Yesterday we celebrated our 2nd family day. I wrote this article about it and I thought I would share it here.
It was the most important day of my life and all I could think of was, Would I make it to the toilet
My husband, Dave and I were in China in a van going to our hotel to see our child for the first time. We had been told that we would meet our baby, the day after our arrival in Nanchang. I had it all planned. I’d have a bag of Cheerios for the baby. I knew I would sing “Baby Mine.” I would wear red—the color of joy in Chinese culture.
Why I should have expected this day to go as planned when nothing whatsoever in my motherhood journey had done so, I don’t know. First we went through fertility treatments. The medical establishment has innumerable ways to take the “sex” out of “sexy”—leaving me to wonder “y?” Was I fully a woman if I couldn’t bear a child? How was my marriage to work when sex became a chore—and someone other than the two of us made the schedule? After yet another doctor’s office called to tell me that the latest procedure hadn’t worked, the decision to adopt wasn’t so much a decision, as a level of defiance: I was going to be a mother. We chose China.
If I thought fertility treatments had been invasive, the adoption journey brought invasiveness to a whole new level. We cleaned up our messy home and prayed that a speck of dust wouldn’t take our dream away when the social worker visited. We asked our friends to write recommendations for us. How many parents today would have children if their friends had to write references for them? We were fingerprinted so many times that it might have been cheaper had we built our own crime lab. We were “Paper Pregnant” and remained so for close to seven years.
Then we got the call, an email with sporadic information, and a picture. A little girl who was born the day I had miscarried my only pregnancy, was to be our child. She was sitting, unsmiling, against an orange background. She was wearing a pink outfit with yellow socks. She was the most beautiful baby we had ever seen. Another three months of hacking through the bureaucratic red tape and we were in China, our daughter’s birthplace.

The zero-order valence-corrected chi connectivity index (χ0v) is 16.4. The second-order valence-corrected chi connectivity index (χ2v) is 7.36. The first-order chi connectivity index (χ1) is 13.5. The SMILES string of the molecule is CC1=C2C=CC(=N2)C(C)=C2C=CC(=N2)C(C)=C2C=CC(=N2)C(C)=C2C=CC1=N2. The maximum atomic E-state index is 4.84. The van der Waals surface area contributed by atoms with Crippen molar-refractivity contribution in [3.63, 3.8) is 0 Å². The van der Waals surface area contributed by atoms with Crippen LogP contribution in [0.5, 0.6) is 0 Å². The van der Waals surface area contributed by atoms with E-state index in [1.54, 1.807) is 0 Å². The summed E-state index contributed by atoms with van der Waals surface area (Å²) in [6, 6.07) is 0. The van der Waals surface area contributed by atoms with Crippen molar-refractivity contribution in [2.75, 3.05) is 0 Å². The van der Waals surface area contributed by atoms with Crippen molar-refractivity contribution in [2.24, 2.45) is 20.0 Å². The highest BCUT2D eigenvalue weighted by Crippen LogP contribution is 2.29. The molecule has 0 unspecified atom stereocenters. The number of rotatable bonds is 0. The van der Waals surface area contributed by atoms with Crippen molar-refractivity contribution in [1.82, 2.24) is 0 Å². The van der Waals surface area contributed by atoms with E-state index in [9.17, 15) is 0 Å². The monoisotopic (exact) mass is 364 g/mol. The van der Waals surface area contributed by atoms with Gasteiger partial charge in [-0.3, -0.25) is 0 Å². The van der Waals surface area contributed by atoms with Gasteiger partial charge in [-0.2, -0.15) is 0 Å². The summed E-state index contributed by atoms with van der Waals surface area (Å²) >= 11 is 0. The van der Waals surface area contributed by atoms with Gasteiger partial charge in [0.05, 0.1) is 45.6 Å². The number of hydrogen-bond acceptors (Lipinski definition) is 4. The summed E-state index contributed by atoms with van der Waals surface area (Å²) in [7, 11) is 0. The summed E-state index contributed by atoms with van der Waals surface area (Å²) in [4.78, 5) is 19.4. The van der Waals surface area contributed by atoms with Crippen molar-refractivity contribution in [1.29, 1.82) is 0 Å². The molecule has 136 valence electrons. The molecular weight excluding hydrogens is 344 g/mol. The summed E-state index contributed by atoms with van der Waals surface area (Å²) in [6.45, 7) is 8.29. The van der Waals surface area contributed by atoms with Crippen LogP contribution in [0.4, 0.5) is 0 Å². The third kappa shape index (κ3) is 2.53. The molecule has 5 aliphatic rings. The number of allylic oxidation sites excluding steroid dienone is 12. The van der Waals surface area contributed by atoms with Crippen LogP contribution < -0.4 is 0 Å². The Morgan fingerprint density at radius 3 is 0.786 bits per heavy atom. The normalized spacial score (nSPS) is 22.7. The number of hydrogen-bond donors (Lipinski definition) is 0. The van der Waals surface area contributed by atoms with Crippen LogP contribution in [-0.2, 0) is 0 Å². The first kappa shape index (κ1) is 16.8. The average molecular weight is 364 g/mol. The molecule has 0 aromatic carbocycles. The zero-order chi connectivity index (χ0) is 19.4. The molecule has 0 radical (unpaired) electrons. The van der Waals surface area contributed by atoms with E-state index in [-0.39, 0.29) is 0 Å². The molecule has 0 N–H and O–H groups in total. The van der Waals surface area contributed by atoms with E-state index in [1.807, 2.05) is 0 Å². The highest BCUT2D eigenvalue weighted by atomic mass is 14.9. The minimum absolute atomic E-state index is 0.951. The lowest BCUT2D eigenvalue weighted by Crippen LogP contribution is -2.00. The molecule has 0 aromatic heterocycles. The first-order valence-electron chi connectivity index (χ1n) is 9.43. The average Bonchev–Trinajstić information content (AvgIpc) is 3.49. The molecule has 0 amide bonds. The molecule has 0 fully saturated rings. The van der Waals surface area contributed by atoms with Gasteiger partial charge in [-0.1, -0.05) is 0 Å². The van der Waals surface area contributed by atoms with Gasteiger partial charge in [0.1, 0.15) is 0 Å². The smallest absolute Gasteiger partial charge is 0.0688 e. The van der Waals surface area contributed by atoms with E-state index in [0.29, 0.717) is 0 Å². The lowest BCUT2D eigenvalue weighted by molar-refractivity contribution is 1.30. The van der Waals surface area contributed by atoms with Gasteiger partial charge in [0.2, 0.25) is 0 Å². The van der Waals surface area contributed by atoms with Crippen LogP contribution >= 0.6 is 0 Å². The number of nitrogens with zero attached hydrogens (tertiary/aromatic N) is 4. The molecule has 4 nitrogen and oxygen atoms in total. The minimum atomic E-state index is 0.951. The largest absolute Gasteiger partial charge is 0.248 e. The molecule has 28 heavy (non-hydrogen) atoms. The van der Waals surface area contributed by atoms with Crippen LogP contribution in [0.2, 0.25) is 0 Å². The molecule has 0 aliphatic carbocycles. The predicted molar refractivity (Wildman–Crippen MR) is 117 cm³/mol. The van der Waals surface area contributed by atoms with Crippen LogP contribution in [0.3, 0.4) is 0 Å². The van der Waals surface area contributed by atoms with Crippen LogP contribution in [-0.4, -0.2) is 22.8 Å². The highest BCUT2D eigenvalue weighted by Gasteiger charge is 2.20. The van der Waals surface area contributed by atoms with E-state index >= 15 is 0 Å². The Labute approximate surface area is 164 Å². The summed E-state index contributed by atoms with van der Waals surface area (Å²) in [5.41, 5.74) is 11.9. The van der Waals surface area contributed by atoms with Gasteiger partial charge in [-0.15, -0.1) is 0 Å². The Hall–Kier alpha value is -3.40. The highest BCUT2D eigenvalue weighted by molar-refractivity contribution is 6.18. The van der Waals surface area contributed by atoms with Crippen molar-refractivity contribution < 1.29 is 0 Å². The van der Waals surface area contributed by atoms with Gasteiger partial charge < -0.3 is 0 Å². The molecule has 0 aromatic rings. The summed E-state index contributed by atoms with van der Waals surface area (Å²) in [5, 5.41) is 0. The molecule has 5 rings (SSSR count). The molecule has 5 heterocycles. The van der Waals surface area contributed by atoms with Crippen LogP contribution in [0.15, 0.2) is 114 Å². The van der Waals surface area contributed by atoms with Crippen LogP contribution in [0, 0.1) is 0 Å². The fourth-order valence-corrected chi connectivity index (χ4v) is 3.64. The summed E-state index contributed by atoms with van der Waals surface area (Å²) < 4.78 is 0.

The day before we were supposed to meet our daughter, Dave and I, and another couple that would be meeting their soon-to-be-adopted daughter got off the plane in Nanchang, China. We were assured that our guide would find us—and it was easy to see how. We were among very few Caucasians there. Our guide, Claire, introduced herself, helped us get our luggage, and told us, almost parenthetically that our babies would be waiting at the hotel and we had to get into the van quickly. I stared at her. Was she trying to maybe make a joke? The other soon-to-be mother smiled and made joyful sounds. She obviously processed this better. My brain was a blank. I looked at my husband and I saw he was just as scared as I was. Then, of course, my body got into the action. I needed to use the bathroom.
In most of China a toilet consists of a ceramic hole in the ground with a place to put your feet. This is supposed to be excellent for your colonic health. If you’re a Westerner needing to defecate, it is the devil itself. I had used one, but I wanted to go to a Western toilet in the hotel. I was hoping I would make it.
I tried to imagine our baby, soon to be renamed Lotus in my head. Was she walking? Did she have a temper? The information we had was eclectic and maddening. It said that when she got sick she got well quickly—but not what she had recovered from. It said she liked music—but not who sang it to her. It had the measurements of her anus—and I had some degree of pity for the poor worker who had to record that bit. All that info and I didn’t know her. What did she like to eat? What made her smile? Laugh? What made her fist her hands? Would she like us? Would I like her? Would I make it to the hotel to use a bathroom or would I embarrass myself before I met her?
We arrived at the hotel and I ran full-out to the Western toilets—in time! Afterwards, I walked to the ornate lobby of the hotel. The sun streamed in as I looked for Dave. I’d be lying if I said I remembered the expression on his face—all I saw was the little girl he was holding in his arms. She still didn’t have much hair. She was wearing a long sleeved striped shirt in 95-degree weather and, her face was very red. That might also have been because she was screaming her lungs out. She didn’t seem to be afraid, more pissed off. I ran to my husband and held my arms out for our baby.
He placed a screaming weight of about 20 pounds into my arms. I started jostling, hoping to comfort her, and she screamed louder. I opened my mouth to sing and every song I’d ever learned went out of my head. I would have been hard pressed to do the ABC song. I jostled more and her crying got even louder. I held her closer and she screamed right in my ear. Finally I heard myself singing:
“Oh stop your crying, it will be all right.
Just take my hand, hold it tight.
I will protect you from all around you.
I will be here, don’t you cry.”